There are thousands of articles that will tell you how you can “hack” your life to be more productive, happy, successful, etc. Furthermore, it seems like the Internet is awash with hacks that claim to help people with ADHD manage their lives. But what does “ADHD hack” really mean?
A life hack is a simple recommendation that is specific and easy to implement. Oftentimes, an ADHD hack is merely a common sense piece of advice. While there is nothing inherently wrong with advice, a hack is supposed to help with a specific problem. I find most so-called hacks to be far too general, difficult to actually use, or even just plain false! To help you separate the weat from the chaff, I have combed through a number of websites with ADHD hacks and compiled the most useful ones below (sources listed at the end):
- Associate tasks: What do you do if you keep forgetting your wallet or your keys? Well, I bet you never forget to wear shoes. When you take your wallet out of your pocket at night, instead of placing it on the table by your bed, put it in one of your shoes.
- Take a picture: If you have trouble remembering everything you need to get done, take a picture of your to-do list. If you don’t, then the first thing on your to-do list will be to find the to-do list!
- Buy extra: If you find that you’re locking your keys in the car on a regular basis, have spares made and keep one in your bag, one hidden outside your house, even one in your sock drawer!
- Take notes and keep moving: Keep a pad of paper by your keyboard at work or at your desk at home. When you have a persistent thought that’s not associated with what you’re doing (e.g., “Call the plumber,” “What kind of tree is that outside?”, “I should wear more red.”), write it down and make a plan to think about it later. This will let you acknowledge the thought and move on.
- Block distractions: Try to block out sensory distractions when you’re doing a task that requires focus. Pick a quiet spot away from windows and monitors when you need to hunker down. Earplugs are helpful, and so is white noise.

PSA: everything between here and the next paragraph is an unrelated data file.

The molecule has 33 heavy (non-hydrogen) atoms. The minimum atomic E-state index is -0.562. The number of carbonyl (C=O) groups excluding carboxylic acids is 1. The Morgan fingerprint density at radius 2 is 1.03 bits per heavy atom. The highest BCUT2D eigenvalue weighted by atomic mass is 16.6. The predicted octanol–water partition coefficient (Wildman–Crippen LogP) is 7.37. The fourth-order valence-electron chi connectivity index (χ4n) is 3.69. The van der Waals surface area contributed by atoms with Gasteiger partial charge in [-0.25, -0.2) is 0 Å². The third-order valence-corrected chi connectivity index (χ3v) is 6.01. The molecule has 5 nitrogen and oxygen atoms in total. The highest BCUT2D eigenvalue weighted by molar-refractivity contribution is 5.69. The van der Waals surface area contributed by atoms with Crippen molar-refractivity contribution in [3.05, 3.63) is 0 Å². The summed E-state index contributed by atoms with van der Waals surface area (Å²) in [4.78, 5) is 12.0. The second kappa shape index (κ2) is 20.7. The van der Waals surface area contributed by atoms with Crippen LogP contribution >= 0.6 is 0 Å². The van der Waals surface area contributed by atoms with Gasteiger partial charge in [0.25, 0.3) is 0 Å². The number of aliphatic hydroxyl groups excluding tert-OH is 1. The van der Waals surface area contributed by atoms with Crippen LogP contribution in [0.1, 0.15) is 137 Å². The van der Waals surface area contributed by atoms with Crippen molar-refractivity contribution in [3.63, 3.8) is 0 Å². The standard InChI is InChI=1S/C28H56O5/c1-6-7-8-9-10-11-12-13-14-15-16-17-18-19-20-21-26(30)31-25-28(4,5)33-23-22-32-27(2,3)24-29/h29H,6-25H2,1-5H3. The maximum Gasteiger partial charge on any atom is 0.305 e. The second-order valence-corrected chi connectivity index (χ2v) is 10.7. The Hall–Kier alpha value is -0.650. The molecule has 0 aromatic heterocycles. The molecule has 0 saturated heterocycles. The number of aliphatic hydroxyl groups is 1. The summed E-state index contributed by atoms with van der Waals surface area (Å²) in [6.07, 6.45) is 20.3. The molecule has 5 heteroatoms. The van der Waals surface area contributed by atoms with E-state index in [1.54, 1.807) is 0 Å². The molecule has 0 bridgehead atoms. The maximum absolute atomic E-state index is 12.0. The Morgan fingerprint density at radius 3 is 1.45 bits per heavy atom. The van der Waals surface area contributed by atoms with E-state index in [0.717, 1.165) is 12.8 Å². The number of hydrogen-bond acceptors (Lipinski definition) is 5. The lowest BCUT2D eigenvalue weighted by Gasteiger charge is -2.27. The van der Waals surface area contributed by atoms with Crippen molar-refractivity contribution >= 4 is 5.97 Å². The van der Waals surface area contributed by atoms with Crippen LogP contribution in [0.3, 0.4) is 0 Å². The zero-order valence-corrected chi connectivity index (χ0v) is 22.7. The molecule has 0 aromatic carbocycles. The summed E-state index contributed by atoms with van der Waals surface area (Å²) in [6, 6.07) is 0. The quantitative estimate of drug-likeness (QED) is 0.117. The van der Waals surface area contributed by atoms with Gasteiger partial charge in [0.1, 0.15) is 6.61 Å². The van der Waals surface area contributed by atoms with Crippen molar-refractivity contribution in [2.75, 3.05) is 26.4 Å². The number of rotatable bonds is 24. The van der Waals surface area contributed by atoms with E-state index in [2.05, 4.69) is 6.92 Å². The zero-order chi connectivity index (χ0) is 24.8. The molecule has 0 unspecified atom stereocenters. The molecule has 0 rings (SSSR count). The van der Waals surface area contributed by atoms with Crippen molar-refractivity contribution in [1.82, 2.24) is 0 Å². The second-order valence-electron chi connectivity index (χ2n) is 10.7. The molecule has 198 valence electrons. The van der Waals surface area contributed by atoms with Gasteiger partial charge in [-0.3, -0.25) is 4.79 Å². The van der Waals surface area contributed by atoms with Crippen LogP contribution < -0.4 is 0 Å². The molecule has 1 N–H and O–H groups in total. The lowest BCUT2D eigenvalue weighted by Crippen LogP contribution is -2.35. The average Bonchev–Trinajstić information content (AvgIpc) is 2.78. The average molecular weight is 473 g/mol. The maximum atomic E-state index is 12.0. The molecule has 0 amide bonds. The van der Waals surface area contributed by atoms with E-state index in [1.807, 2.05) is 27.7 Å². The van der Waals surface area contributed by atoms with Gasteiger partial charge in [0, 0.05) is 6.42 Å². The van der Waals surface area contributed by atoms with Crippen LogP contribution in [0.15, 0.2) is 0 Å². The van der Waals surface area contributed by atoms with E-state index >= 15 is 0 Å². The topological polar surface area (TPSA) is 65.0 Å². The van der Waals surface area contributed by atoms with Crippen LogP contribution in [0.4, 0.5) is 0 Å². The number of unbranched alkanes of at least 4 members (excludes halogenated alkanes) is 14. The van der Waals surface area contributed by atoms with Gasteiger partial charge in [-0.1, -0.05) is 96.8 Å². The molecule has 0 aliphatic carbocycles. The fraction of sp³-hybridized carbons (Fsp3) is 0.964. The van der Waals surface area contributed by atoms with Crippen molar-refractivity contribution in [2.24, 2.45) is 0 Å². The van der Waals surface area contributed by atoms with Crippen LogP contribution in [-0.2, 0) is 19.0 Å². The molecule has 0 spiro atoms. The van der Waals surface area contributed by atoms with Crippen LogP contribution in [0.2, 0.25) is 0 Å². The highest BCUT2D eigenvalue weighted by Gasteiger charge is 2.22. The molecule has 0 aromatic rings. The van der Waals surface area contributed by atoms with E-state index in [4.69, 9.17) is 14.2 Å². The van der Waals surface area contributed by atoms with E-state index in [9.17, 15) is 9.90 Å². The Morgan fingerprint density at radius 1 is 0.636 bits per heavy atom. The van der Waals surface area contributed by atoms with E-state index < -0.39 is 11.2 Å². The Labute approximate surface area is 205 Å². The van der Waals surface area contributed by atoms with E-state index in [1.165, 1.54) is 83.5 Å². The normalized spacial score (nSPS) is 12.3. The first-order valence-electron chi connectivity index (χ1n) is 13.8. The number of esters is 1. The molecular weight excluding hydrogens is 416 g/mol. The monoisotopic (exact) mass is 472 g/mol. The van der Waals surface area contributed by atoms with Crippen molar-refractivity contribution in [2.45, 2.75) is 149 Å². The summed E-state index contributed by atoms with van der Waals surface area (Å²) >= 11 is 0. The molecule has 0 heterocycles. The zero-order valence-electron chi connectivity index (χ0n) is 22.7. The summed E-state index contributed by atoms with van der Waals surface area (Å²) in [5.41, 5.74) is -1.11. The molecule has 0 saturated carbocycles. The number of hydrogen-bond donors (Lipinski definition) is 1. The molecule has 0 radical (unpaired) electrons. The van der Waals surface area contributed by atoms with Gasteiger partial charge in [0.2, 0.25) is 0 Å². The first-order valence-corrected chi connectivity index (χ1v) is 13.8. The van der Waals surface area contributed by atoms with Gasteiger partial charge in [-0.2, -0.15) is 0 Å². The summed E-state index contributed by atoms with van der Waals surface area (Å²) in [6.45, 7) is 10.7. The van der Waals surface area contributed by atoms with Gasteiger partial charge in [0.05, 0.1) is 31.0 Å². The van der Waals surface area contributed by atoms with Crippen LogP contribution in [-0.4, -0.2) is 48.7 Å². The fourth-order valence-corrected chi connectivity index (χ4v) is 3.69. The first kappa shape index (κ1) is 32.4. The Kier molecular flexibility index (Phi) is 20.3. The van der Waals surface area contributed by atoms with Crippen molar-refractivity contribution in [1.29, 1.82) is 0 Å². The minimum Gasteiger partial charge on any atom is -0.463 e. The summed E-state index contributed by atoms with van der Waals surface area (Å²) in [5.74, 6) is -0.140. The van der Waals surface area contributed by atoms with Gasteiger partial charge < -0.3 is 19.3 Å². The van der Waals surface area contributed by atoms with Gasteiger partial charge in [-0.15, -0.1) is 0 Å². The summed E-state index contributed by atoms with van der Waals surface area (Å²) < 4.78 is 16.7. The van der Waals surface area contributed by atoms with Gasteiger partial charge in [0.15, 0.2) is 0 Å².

- Try text-to-speech: Oftentimes people with ADHD can be slow readers. On top of that, people with ADHD tend to have lower rates of reading comprehension. Using a text-to-speech phone app to read PDF files out loud can be a big help. Neurotypicals can reap the benefits of this technology as well! You can listen to articles and readings while you drive, go to the gym, walk to class, or even tidy up! The mobile app EZ-PDF reader is a good example of a text-to-speech app. The interface is easy to use and the app is available across all mobile platforms.
- Take a screenshot: You’ve forgotten your Facebook password more times than you can count, and now you can’t remember your new email password to reset it. This time, when you change your passwords, take a screenshot and save it on your computer or phone. Obviously this poses some risk of others getting access to your accounts, so unless you’re pretty sure of your computer’s security, limit it to sites where the privacy concern is low.
- Do not answer your phone: Stay off the phone until you have written down your plan for the day. Technology is wonderful, but it can destroy your productivity if you let it. Use paper and pen to make a daily plan of everything you’d like to get done. This creates a visual of your goals, allowing you to envision what the day will look like before the allure of technology can interfere.
- Text yourself: If there is some important data you need to be able to remember, text it to yourself. It will be easy to retrieve when you need it, either in your sent messages or your received ones. Also, many smartphones will allow you to receive constant notifications about unopened text messages. Simply leave the text message closed until you need it, and your phone will remind you when you’re ready.
- Set timers: If you need a break, and you decide that you can spend 30 spare minutes playing video games, set a timer for 25 minutes. It’s too easy to lose track otherwise, and you may find that hours have gone down the drain.
I hope you find these ADHD hacks helpful. If you have any other hacks that work for you, share them in the comments!
- Elizabeth Ross, M.A., SMARTS Media Manager